The Firing Line Forums

Go Back   The Firing Line Forums > The Skunkworks > Handloading, Reloading, and Bullet Casting

Reply
 
Thread Tools
Old October 11, 2011, 11:11 AM   #1
snowdog650
Member
 
Join Date: February 27, 2009
Posts: 71
Problem With 7mm REM MAG Reloads in Browning A-Bolt: Action Will Not Close

Hey, all. I had a bit of a curious problem yesterday at the range with some new 7mm REM MAG reloads that I was working up.

The bolt of the Browning A-Bolt in question would not lock down on several of the cartidges. The cartridge would easily make its way down to the lands, but right before locking the bolt down, the bolt would sieze -- thereby requiring considerable force to extract the brass. Similarly, some cartidges would allow the bolt to lock down with a little force, but would require significant force to back the bolt back out to extract the brass.

Test-firing some Remington Cor-Lokt resulted in zero issues.

The brass is once-fired Remington factory out of this rifle. Brass was trimmed to trim length and neck-sized. Bullet is 160GR Sierra GameKing HPBT. Federal 215 primers. OAL is within specs published by Sierra.

I am at a loss here. Taking a couple of the un-firable handloads, I compared measurements with the factory Core-Lokt, and could not find any discrepancies on any measurement on the brass. OAL on the handloads is about 0.010" less than the Core-Lokt.

My guess is if I did a FL re-size, the problem may go away; however, I am not entirely sure, since this brass was identical in dimensions to the Remington factory brass. But I shouldn't have to do that.

Anyone have any clue W in TF is going on? I have never seen anything quite like this, and it was quite embarassing at the range.
snowdog650 is offline  
Old October 11, 2011, 11:27 AM   #2
hooligan1
Senior Member
 
Join Date: July 18, 2010
Location: Independence Missouri
Posts: 3,452
Could be just that when you adjust your "bullet-seating" die down, you seated it to tight... Turn the bullet seating die down on an empty casing (that you have sized and then trimmed to length) until the die touches the shoulder of the case, then back die off 1/2 turn, lock down lock-nut, and readjust seater.. Sometimes when the die is set too close it rolls the shoulder of the case.... ALSO check the OAL of your rifle and seat bullet back a bit, say maybe .010, or so.
__________________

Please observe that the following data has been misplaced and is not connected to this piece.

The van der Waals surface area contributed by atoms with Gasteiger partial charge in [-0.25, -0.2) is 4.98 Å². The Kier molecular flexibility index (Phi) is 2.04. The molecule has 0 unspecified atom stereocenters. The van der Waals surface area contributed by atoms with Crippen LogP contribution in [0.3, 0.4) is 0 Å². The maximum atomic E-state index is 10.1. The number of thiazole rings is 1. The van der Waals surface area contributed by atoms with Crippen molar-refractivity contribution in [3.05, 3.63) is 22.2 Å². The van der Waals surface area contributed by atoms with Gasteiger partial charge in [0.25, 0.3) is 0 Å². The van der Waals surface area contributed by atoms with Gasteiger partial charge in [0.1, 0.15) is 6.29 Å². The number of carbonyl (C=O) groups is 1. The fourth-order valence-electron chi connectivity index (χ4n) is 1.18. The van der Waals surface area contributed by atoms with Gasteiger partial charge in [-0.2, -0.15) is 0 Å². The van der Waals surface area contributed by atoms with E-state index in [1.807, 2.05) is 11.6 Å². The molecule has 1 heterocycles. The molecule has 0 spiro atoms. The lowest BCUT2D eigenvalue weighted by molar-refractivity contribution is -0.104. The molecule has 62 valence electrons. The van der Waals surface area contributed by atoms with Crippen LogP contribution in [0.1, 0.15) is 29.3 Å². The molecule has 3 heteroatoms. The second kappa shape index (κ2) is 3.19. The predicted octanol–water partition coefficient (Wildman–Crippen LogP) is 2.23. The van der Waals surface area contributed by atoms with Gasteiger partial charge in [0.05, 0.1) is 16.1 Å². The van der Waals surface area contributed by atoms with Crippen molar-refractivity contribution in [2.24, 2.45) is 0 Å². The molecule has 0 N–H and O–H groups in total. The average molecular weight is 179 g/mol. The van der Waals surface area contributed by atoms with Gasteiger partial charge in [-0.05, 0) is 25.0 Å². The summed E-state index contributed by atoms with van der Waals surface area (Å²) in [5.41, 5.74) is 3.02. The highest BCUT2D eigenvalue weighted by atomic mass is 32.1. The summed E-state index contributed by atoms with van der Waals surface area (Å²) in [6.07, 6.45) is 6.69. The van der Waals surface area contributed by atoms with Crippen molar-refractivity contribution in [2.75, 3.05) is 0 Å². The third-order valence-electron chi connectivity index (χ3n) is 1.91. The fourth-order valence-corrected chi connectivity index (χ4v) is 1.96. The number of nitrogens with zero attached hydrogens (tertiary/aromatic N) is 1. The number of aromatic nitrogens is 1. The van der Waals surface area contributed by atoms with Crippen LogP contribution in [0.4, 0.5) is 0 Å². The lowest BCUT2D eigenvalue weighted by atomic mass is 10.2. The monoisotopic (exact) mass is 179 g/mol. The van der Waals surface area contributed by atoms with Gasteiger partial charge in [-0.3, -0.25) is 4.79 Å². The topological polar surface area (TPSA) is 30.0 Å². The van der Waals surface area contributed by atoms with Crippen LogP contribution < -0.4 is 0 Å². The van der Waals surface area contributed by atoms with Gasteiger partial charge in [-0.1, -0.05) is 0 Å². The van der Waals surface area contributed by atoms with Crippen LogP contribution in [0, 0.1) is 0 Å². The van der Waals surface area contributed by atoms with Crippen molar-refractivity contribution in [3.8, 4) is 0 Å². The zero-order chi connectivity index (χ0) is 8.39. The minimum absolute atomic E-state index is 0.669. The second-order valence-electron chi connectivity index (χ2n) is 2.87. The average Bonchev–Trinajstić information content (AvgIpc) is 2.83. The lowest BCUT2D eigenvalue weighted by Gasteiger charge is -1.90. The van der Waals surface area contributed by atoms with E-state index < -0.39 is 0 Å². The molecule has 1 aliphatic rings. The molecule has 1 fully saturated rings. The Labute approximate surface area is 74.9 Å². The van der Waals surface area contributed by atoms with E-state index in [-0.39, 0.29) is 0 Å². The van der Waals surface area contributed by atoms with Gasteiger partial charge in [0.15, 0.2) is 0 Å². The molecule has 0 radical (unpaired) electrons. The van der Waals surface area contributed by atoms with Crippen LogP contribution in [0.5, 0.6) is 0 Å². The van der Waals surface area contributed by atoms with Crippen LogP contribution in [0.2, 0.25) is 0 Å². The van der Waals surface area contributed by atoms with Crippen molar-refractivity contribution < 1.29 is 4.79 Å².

Thanks for coming!
hooligan1 is offline  
Old October 11, 2011, 11:56 AM   #3
snowdog650
Member
 
Join Date: February 27, 2009
Posts: 71
Quote:
Could be just that when you adjust your "bullet-seating" die down, you seated it to tight... Turn the bullet seating die down on an empty casing (that you have sized and then trimmed to length) until the die touches the shoulder of the case, then back die off 1/2 turn, lock down lock-nut, and readjust seater.. Sometimes when the die is set too close it rolls the shoulder of the case.... ALSO check the OAL of your rifle and seat bullet back a bit, say maybe .010, or so.
Hm. Never heard that one before ... good tip, Hooligan. I always adjust seating die way down and then adjust the seater as needed. Will try this method.
snowdog650 is offline  
Old October 11, 2011, 12:03 PM   #4
mrawesome22
Senior Member
 
Join Date: November 9, 2005
Location: Ohio, Appalachia's foothills.
Posts: 3,779
After a few times being necked sized, all brass will become hard to chamber and will need to be full length sized.

Your manuals should state this clearly.
mrawesome22 is offline  
Old October 11, 2011, 12:22 PM   #5
GeauxTide
Senior Member
 
Join Date: April 20, 2009
Location: Helena, AL
Posts: 3,113
Sizing or OAL. Using brass that has been fired in my rifle only, I check the OAL, and put the width of a nickel between my shell holder and sizing die. The 7mmRM headspaces on the belt, so there is no need to full size if the other two items above are ok.
GeauxTide is offline  
Old October 11, 2011, 01:25 PM   #6
snowdog650
Member
 
Join Date: February 27, 2009
Posts: 71
Quote:
After a few times being necked sized, all brass will become hard to chamber and will need to be full length sized.

Your manuals should state this clearly.
They do state this clearly ... but as I said in the OP, this is once-fired brass.

Thanks for the help, though. Will probably go and FL resize all of them and start over.
snowdog650 is offline  
Old October 11, 2011, 01:36 PM   #7
Chaz88
Senior Member
 
Join Date: January 4, 2010
Posts: 1,019
Had the same problem with some once fired 7mm Rem. Mag. brass. I think the problem was because some of it was used in my brothers 7mm and it fire formed to his gun and needed to be FL re-sized to fit in mine.
__________________
Seams like once we the people give what, at the time, seams like a reasonable inch and "they" take the unreasonable mile we can only get that mile back one inch at a time.

No spelun and grammar is not my specialty. So please don't hurt my sensitive little feelings by teasing me about it.
Chaz88 is offline  
Old October 11, 2011, 01:43 PM   #8
Sevens
Senior Member
 
Join Date: July 28, 2007
Location: Central Ohio
Posts: 9,197